Clear Creek Market makes a killer breakfast!
The old Clear Creek Furnace was at the end of the weekend hike
Sumoflam at Phipps Conservatory in Pittsburgh

After returning home on the evening of October 3 and a good night’s rest, Julianne were on a real road trip heading to Canonsburg and Pittsburgh, Pennsylvania to visit her sister and family.  October 4, our travel day, was my 65th birthday.  This made for a very fun birthday trip as we visited some very unique and quirky places in Pittsburgh, including the beautiful Phipps Conservatory and Botanical Gardens near the University of Pittsburgh. I plan to do a more detailed blog post about this place in the future.

The lovely Phipps Conservatory and Botanical Gardens
Some very colorful flowers in Phipps
There were little and big trolls in the gardens all over Phipps
Julianne and her brother and sister and one other
Big guy in the big chair
Some of artist Dale Chihuly’s amazing glass art
The Cathedral of Learning at University of Pittsburgh. Its 42 stories and the tallest Educational Building in the Western Hemisphere! This is seen from the Conservatory Parking Lot
Bicycle Heaven in Pittsburgh

We also made the trip up Mount Washington for the views of the city.  But the fun really started when we got to Bicycle Heaven, a funky museum chock full of all sorts of bikes and other kitschy and whimsical things.  Bicycle Heaven was started and branded in 1996. Starting with one discarded bike that founder Craig Morrow found in the junk. Doing repairs and selling used bikes and collecting vintage Antique and collectible bikes with over 3000 bikes and now has over 3000 of them scattered in garages through out the Bellevue area of Pittsburgh. The museum was founded in 2011 and they claim to be the world’s largest bicycle museum.

Canton Ave. – The Steepest Road in the U.S. – on Mount Washington
Monongahela Incline going up to Mount Washington in Pittsburgh.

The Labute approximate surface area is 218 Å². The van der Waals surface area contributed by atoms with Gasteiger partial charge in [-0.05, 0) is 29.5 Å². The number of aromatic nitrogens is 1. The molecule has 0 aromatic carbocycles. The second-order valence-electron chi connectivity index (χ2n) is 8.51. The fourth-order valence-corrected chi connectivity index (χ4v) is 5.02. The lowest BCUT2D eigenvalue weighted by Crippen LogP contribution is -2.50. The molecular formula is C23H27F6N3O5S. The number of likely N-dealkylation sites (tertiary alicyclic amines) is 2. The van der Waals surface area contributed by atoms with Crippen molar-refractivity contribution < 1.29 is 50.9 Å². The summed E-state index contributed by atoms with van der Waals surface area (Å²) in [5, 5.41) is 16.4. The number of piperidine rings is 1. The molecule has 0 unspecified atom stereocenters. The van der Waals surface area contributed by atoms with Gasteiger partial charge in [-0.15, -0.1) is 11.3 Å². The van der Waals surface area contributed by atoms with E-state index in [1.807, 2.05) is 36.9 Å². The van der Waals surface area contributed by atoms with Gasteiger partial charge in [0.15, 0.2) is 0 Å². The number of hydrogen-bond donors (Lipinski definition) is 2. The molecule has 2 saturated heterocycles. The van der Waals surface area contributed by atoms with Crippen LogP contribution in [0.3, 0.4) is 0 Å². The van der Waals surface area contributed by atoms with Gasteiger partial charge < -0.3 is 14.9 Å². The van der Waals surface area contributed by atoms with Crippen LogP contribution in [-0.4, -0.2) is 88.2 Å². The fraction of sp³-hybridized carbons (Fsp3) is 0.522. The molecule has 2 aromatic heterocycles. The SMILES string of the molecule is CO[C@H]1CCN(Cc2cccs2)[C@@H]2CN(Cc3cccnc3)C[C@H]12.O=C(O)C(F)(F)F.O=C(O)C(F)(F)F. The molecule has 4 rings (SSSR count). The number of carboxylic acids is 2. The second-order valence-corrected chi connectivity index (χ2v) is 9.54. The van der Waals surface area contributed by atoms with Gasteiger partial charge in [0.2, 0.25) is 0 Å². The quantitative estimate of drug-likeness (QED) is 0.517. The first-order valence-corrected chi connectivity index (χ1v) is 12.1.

Downtown Pittsburgh
Crossing one of Pittsburgh’s Bridges
One of the many tunnels in Pittsburgh
Inside Bicycle Heaven — more around the corner and even more upstairs!
Bicycle Heaven mural
Bicycle Heaven Restroom
A Mural outside of Johnny Angel’s Music Experience near Bicycle Heaven
Randyland in Pittsburgh

We next ventured a couple of miles to the nearby Randyland.  What a fun and quirky attraction. Randyland is yet another “museum,” but it is more of a collection of whimsical and strange “outsider” art work gathered together and often created by owner Randy Gilson.  According to a Wikipedia article, it is widely regarded as one of America’s most colorful public art landmarks. The museum is dedicated to Randy’s therapy which involves painting and taking care of the grounds at Randyland. Gilson likes dumpster diving and upcycling to fill his home with colorful oddities that include pink flamingos, mannequins, and plastic dinosaurs. The houses and fences are adorned with murals depicting neighbors dancing and smiling. The colors are truly eye-candy!

Randyland Building
Hanging out in the backyard of Randyland
Outside Art – painted heads
Randy of Randyland
Pigs and Flamingos at Randyland


Montour Trail – Coraopolis, PA

The next day, while Julianne and her sister rode 15 miles on the Montour Trail (a famed Rails to Trail bike trail), I meandered over to Presto, Pennsylvania.  Though nothing fancy, the name itself was magical to me.

The Montour Trail is over 47 miles long, but actually connects to another trail that one can ride their bike all the way to Washington D.C. Eventually, there are plans to extend the trail westward and connect to trails such that one can actually ride their bike across the entire United States on Rail Trails.  That will be amazing once it is completed.

Muse, Pennsylvania Fire Department Sign
Presto, Pennsylvania Fire Department
Fort Pitt Ale Mural in Presto, PA
Road to Zilpo

October 23 started a new weekend of hiking for the gang.  They started a Clear Creek, which was now in full fall color mode.  They would hike all the way to Morehead, Kentucky on this weekend. While they did this, I drive up the scenic Zilpo Road which offered splendid views of Cave Run Lake.  I also visited the Minor E. Clark fish hatchery for some bird watching.  After they completed this section, they only had 25 miles remaining on the 343 mile Sheltowee Trace.

All the hikers were mainly away from roads, so I took most of my two days meandering on some of the narrow back roads to look at the burgeoning fall colors.  Clear Creek Lake, Cave Run Lake and some high ridge roads provided plenty of scenic views of the colors. This part of Kentucky is very hilly and has some amazing views and scenery.  I really enjoyed my drives this particular weekend.

Fall colors at Clear Creek Lake near Salt Lick, KY
Lockegee Road, a narrow forest road near Morehead
Pretty Ridge Road, KY 1874 near Morehead
Meeting hikers on the trail in this section
Cave Run Lake as seen from the road over the dam, which is also part of the Sheltowee Trace